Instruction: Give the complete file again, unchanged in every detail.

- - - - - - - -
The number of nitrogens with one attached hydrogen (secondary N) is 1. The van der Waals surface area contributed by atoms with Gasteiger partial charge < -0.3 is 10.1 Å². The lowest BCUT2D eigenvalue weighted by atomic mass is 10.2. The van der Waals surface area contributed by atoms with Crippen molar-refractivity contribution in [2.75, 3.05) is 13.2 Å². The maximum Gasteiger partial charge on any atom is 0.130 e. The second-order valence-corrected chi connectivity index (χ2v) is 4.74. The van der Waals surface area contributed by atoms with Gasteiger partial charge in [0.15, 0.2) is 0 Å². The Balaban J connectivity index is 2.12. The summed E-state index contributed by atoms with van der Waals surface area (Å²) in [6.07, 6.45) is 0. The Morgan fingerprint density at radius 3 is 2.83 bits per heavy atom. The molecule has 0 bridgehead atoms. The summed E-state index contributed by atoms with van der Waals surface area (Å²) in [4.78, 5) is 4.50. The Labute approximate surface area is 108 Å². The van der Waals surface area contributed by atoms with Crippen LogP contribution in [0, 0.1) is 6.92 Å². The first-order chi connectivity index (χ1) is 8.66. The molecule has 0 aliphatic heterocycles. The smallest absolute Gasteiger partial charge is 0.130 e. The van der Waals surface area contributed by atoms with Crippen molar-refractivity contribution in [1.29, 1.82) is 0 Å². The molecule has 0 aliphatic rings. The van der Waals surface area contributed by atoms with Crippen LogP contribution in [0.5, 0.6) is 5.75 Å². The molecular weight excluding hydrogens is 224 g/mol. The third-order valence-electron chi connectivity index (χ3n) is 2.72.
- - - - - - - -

The number of nitrogens with one attached hydrogen (secondary N) is 1. The van der Waals surface area contributed by atoms with Gasteiger partial charge < -0.3 is 10.1 Å². The lowest BCUT2D eigenvalue weighted by atomic mass is 10.2. The van der Waals surface area contributed by atoms with Crippen molar-refractivity contribution in [2.75, 3.05) is 13.2 Å². The maximum Gasteiger partial charge on any atom is 0.130 e. The second-order valence-corrected chi connectivity index (χ2v) is 4.74. The van der Waals surface area contributed by atoms with Gasteiger partial charge in [0.15, 0.2) is 0 Å². The Balaban J connectivity index is 2.12. The summed E-state index contributed by atoms with van der Waals surface area (Å²) in [6.07, 6.45) is 0. The Morgan fingerprint density at radius 3 is 2.83 bits per heavy atom. The molecule has 0 bridgehead atoms. The summed E-state index contributed by atoms with van der Waals surface area (Å²) in [4.78, 5) is 4.50. The Labute approximate surface area is 108 Å². The van der Waals surface area contributed by atoms with Crippen LogP contribution in [0, 0.1) is 6.92 Å². The first-order chi connectivity index (χ1) is 8.66. The molecule has 0 aliphatic heterocycles. The smallest absolute Gasteiger partial charge is 0.130 e. The van der Waals surface area contributed by atoms with Crippen molar-refractivity contribution in [1.29, 1.82) is 0 Å². The molecule has 0 aliphatic rings. The van der Waals surface area contributed by atoms with Crippen LogP contribution in [0.5, 0.6) is 5.75 Å². The molecular weight excluding hydrogens is 224 g/mol. The third-order valence-electron chi connectivity index (χ3n) is 2.72.